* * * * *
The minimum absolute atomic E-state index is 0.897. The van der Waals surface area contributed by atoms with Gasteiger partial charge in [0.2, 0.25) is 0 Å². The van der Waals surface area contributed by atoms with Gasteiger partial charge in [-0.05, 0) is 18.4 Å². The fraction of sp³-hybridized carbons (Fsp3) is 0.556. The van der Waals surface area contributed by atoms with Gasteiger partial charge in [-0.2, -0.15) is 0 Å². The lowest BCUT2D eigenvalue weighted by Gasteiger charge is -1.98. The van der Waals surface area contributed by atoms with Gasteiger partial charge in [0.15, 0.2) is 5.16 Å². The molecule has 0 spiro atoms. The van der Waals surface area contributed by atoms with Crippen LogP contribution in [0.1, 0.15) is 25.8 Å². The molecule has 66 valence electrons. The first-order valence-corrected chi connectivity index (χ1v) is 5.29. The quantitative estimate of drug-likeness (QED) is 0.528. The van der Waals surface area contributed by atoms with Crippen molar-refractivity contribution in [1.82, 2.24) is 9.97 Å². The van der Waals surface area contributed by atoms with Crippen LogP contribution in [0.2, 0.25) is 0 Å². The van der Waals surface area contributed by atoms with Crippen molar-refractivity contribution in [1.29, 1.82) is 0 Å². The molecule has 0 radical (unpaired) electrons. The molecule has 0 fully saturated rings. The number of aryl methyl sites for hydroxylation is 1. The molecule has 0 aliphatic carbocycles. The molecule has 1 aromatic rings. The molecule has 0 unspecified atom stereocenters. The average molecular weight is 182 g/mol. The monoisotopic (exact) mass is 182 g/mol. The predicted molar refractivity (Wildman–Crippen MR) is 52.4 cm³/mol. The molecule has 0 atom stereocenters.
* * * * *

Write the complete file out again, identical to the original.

The minimum absolute atomic E-state index is 0.897. The van der Waals surface area contributed by atoms with Gasteiger partial charge in [0.2, 0.25) is 0 Å². The van der Waals surface area contributed by atoms with Gasteiger partial charge in [-0.05, 0) is 18.4 Å². The fraction of sp³-hybridized carbons (Fsp3) is 0.556. The van der Waals surface area contributed by atoms with Gasteiger partial charge in [-0.2, -0.15) is 0 Å². The lowest BCUT2D eigenvalue weighted by Gasteiger charge is -1.98. The van der Waals surface area contributed by atoms with Gasteiger partial charge in [0.15, 0.2) is 5.16 Å². The molecule has 0 spiro atoms. The van der Waals surface area contributed by atoms with Crippen LogP contribution in [0.1, 0.15) is 25.8 Å². The molecule has 66 valence electrons. The first-order valence-corrected chi connectivity index (χ1v) is 5.29. The quantitative estimate of drug-likeness (QED) is 0.528. The van der Waals surface area contributed by atoms with Crippen molar-refractivity contribution in [1.82, 2.24) is 9.97 Å². The van der Waals surface area contributed by atoms with Crippen LogP contribution in [0.2, 0.25) is 0 Å². The van der Waals surface area contributed by atoms with Crippen molar-refractivity contribution in [1.29, 1.82) is 0 Å². The molecule has 0 radical (unpaired) electrons. The molecule has 0 fully saturated rings. The number of aryl methyl sites for hydroxylation is 1. The molecule has 0 aliphatic carbocycles. The molecule has 1 aromatic rings. The molecule has 0 unspecified atom stereocenters. The average molecular weight is 182 g/mol. The monoisotopic (exact) mass is 182 g/mol. The predicted molar refractivity (Wildman–Crippen MR) is 52.4 cm³/mol. The molecule has 0 atom stereocenters.